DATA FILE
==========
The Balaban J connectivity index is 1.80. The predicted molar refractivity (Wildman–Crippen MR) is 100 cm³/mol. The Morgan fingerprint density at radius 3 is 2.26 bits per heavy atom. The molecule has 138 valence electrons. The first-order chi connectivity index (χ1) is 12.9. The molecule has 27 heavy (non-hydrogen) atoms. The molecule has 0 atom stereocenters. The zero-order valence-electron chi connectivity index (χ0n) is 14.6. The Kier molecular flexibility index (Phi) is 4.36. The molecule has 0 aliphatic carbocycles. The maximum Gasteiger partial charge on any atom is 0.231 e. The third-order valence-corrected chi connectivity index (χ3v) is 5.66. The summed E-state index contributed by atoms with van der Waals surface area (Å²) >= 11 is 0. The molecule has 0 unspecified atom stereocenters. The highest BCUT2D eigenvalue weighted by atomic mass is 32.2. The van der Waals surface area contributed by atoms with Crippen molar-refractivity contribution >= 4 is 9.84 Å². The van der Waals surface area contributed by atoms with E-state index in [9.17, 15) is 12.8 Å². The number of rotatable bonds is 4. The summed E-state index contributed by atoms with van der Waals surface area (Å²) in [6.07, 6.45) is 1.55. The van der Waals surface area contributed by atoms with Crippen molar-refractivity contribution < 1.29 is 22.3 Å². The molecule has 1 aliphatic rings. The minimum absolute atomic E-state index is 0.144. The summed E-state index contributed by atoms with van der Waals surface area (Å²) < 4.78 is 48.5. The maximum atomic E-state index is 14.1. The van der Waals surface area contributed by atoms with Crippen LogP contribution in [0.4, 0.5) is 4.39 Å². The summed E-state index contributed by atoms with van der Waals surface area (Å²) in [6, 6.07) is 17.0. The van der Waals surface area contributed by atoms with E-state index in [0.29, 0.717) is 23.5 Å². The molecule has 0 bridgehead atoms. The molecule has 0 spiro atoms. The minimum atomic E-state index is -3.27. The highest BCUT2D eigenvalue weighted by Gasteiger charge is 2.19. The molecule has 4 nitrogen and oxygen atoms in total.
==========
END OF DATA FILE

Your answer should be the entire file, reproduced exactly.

The Balaban J connectivity index is 1.80. The predicted molar refractivity (Wildman–Crippen MR) is 100 cm³/mol. The Morgan fingerprint density at radius 3 is 2.26 bits per heavy atom. The molecule has 138 valence electrons. The first-order chi connectivity index (χ1) is 12.9. The molecule has 27 heavy (non-hydrogen) atoms. The molecule has 0 atom stereocenters. The zero-order valence-electron chi connectivity index (χ0n) is 14.6. The Kier molecular flexibility index (Phi) is 4.36. The molecule has 0 aliphatic carbocycles. The maximum Gasteiger partial charge on any atom is 0.231 e. The third-order valence-corrected chi connectivity index (χ3v) is 5.66. The summed E-state index contributed by atoms with van der Waals surface area (Å²) >= 11 is 0. The molecule has 0 unspecified atom stereocenters. The highest BCUT2D eigenvalue weighted by atomic mass is 32.2. The van der Waals surface area contributed by atoms with Crippen molar-refractivity contribution >= 4 is 9.84 Å². The van der Waals surface area contributed by atoms with E-state index in [9.17, 15) is 12.8 Å². The number of rotatable bonds is 4. The summed E-state index contributed by atoms with van der Waals surface area (Å²) in [6.07, 6.45) is 1.55. The van der Waals surface area contributed by atoms with Crippen molar-refractivity contribution < 1.29 is 22.3 Å². The molecule has 1 aliphatic rings. The minimum absolute atomic E-state index is 0.144. The summed E-state index contributed by atoms with van der Waals surface area (Å²) < 4.78 is 48.5. The maximum atomic E-state index is 14.1. The van der Waals surface area contributed by atoms with Crippen LogP contribution in [0.4, 0.5) is 4.39 Å². The summed E-state index contributed by atoms with van der Waals surface area (Å²) in [6, 6.07) is 17.0. The van der Waals surface area contributed by atoms with E-state index in [0.29, 0.717) is 23.5 Å². The molecule has 0 bridgehead atoms. The molecule has 0 spiro atoms. The minimum atomic E-state index is -3.27. The highest BCUT2D eigenvalue weighted by Gasteiger charge is 2.19. The molecule has 4 nitrogen and oxygen atoms in total.